Unlawful Detainer

From time to time, a dog attack leads to an unlawful detainer case, otherwise known as an “eviction.” The Web contains much good information for tenants and landlords who are involved in (or are considering) eviction.

For example, the Ventura Superior Court has published a good checklist of requirements for a California eviction, entitled Intake Assessment/Triage in Unlawful Detainer Cases.

It is important to note that evictions require perfection on the part of the landlord. Using the wrong forms, filling them in incorrectly, failing to serve the paperwork on the tenant properly, and a host of other defects can make the eviction fail. Therefore landlords and tenants are advised to retain a good attorney when the prospect of an eviction arises.

For example, the three-day notice to pay or “quit” (i.e., surrender the premises to the landlord) must be served on the tenant exactly as provided by statute. The California statute (Code of Civil Procedure secton 1162) states the following:

The notices required by Sections 1161 and 1161a may be served, either:

1. By delivering a copy to the tenant personally; or,

2. If he or she is absent from his or her place of residence, and from his or her usual place of business, by leaving a copy with some person of suitable age and discretion at either place, and sending a copy through the mail addressed to the tenant at his or her place of residence; or,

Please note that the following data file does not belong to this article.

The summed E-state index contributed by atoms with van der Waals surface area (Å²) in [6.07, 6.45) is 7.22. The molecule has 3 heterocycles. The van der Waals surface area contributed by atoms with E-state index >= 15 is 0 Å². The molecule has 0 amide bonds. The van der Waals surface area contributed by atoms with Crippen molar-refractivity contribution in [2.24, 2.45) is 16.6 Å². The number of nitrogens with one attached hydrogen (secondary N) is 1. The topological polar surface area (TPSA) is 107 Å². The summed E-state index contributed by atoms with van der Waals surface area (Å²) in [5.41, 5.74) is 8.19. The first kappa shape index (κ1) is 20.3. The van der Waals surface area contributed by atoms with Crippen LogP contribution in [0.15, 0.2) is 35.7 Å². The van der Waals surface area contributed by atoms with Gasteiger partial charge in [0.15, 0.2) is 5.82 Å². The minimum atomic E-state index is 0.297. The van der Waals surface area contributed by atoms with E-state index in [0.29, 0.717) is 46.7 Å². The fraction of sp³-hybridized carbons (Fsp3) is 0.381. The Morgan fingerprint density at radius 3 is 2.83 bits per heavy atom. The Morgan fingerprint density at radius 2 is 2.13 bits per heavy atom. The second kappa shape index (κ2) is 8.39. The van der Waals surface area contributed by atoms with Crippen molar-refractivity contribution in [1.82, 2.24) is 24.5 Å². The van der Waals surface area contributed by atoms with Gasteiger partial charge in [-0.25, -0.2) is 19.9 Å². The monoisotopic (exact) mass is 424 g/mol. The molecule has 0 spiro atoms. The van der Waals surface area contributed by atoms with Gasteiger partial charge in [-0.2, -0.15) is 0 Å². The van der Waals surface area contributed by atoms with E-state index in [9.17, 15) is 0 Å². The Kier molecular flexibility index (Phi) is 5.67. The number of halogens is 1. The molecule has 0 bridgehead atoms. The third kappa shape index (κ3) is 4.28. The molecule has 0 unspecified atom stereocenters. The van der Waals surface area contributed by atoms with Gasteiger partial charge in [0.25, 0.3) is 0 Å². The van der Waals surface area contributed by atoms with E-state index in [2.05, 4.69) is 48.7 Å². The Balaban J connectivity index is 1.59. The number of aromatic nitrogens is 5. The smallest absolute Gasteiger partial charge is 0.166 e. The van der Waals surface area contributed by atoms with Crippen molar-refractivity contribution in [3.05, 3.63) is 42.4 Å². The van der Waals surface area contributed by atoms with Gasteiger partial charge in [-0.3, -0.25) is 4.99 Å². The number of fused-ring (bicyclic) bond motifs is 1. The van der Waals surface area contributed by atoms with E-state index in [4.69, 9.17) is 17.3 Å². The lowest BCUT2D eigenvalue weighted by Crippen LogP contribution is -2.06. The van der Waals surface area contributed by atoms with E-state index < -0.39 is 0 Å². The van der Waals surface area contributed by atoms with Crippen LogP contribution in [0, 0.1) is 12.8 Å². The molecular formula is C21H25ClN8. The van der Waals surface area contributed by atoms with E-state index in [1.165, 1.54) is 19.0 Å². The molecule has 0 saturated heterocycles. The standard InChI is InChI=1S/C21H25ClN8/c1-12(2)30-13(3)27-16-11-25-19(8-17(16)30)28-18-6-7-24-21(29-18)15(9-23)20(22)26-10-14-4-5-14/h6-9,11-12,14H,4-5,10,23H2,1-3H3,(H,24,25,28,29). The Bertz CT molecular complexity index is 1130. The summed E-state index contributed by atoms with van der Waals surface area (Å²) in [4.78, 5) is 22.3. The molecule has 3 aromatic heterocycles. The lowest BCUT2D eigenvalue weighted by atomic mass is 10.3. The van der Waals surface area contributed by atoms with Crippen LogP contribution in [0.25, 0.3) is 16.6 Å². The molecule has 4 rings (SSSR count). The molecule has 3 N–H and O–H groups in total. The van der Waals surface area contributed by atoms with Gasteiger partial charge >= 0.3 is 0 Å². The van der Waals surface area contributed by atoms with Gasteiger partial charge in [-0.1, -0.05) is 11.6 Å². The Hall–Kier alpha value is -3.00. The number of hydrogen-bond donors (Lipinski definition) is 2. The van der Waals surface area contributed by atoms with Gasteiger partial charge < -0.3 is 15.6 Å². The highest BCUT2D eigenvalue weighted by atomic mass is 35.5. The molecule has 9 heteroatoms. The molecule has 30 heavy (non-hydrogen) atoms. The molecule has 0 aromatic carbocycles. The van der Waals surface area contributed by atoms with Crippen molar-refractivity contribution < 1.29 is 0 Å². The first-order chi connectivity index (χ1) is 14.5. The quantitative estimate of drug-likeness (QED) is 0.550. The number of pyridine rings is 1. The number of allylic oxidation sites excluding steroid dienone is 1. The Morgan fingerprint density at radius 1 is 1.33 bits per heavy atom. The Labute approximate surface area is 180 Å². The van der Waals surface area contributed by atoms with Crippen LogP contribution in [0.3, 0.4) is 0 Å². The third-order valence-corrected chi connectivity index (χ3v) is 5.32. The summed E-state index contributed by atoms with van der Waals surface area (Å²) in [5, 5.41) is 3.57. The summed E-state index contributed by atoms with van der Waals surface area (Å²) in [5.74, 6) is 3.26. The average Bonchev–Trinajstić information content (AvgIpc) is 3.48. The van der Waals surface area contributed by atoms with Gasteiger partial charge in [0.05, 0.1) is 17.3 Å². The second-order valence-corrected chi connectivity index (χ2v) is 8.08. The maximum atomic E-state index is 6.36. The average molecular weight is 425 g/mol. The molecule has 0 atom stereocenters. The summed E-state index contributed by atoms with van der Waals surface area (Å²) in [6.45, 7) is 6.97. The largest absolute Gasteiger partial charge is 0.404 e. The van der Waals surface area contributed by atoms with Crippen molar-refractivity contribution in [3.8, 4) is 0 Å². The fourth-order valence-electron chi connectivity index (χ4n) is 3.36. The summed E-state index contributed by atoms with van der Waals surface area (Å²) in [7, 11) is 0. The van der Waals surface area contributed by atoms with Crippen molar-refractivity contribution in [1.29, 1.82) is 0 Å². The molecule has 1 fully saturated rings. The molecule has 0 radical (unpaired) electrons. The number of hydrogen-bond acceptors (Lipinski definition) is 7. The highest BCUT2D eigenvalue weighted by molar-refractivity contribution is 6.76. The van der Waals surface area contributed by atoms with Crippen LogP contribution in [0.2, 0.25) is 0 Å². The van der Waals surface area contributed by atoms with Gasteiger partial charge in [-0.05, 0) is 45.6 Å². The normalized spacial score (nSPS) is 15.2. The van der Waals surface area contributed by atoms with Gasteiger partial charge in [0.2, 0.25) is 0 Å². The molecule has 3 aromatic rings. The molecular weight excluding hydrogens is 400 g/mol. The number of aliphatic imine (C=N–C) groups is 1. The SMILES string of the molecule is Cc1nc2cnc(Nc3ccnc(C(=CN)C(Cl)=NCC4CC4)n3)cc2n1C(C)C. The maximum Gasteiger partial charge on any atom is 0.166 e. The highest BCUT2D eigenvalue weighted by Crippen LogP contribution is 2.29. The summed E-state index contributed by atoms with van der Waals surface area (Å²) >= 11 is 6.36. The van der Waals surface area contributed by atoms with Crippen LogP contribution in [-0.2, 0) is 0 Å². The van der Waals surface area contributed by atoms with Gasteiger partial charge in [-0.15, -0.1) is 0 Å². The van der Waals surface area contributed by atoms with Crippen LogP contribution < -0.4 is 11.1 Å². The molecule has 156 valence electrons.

3. If such place of residence and business can not be ascertained, or a person of suitable age or discretion there can not be found, then by affixing a copy in a conspicuous place on the property, and also delivering a copy to a person there residing, if such person can be found; and also sending a copy through the mail addressed to the tenant at the place where the property is situated. Service upon a subtenant may be made in the same manner.

If the landlord knocks on the tenant’s door and there is no answer, section 1162 requires that the notice be affixed in a conspicuous place and also mailed. Leaving it on the door is insufficient. The three-day period to pay or quit begins running from the first day that the notice was mailed (if it was posted before it was mailed), or the first day that it was posted (if it was mailed before it was posted). Walters v. Meyers (1990) 226 Cal.App.3d Supp. 15, 19-20 [277 Cal.Rptr. 316, 318-319] (service of a three-day notice is effective from the date the notice is mailed, not from the date the tenant received it). See California Practice Guide, Landlord-Tenant, Paragraphs 7:186-7:188.2 (Rutter Group 2005) (mailing three-day notice does not extend time to respond).